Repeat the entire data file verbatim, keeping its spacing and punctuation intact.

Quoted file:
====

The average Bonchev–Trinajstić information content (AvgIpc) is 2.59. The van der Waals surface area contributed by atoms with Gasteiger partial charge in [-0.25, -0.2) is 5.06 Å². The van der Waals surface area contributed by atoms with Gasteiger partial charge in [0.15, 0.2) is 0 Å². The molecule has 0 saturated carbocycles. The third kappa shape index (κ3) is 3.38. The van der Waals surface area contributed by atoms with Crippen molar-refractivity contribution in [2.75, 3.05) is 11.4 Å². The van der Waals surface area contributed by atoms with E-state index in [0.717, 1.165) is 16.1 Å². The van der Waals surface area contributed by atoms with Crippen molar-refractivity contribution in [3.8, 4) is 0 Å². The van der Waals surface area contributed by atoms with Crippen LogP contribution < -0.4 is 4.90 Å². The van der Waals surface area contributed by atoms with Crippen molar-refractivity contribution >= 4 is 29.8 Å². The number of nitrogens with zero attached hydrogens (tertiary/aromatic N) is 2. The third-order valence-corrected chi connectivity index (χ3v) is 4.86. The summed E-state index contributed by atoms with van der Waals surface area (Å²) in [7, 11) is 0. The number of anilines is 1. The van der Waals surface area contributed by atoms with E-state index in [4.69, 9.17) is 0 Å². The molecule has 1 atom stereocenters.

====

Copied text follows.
The average Bonchev–Trinajstić information content (AvgIpc) is 2.59. The van der Waals surface area contributed by atoms with Gasteiger partial charge in [-0.25, -0.2) is 5.06 Å². The van der Waals surface area contributed by atoms with Gasteiger partial charge in [0.15, 0.2) is 0 Å². The molecule has 0 saturated carbocycles. The third kappa shape index (κ3) is 3.38. The van der Waals surface area contributed by atoms with Crippen molar-refractivity contribution in [2.75, 3.05) is 11.4 Å². The van der Waals surface area contributed by atoms with E-state index in [0.717, 1.165) is 16.1 Å². The van der Waals surface area contributed by atoms with Crippen molar-refractivity contribution in [3.8, 4) is 0 Å². The van der Waals surface area contributed by atoms with Crippen LogP contribution < -0.4 is 4.90 Å². The van der Waals surface area contributed by atoms with Crippen molar-refractivity contribution >= 4 is 29.8 Å². The number of nitrogens with zero attached hydrogens (tertiary/aromatic N) is 2. The third-order valence-corrected chi connectivity index (χ3v) is 4.86. The summed E-state index contributed by atoms with van der Waals surface area (Å²) in [7, 11) is 0. The number of anilines is 1. The van der Waals surface area contributed by atoms with E-state index in [4.69, 9.17) is 0 Å². The molecule has 1 atom stereocenters.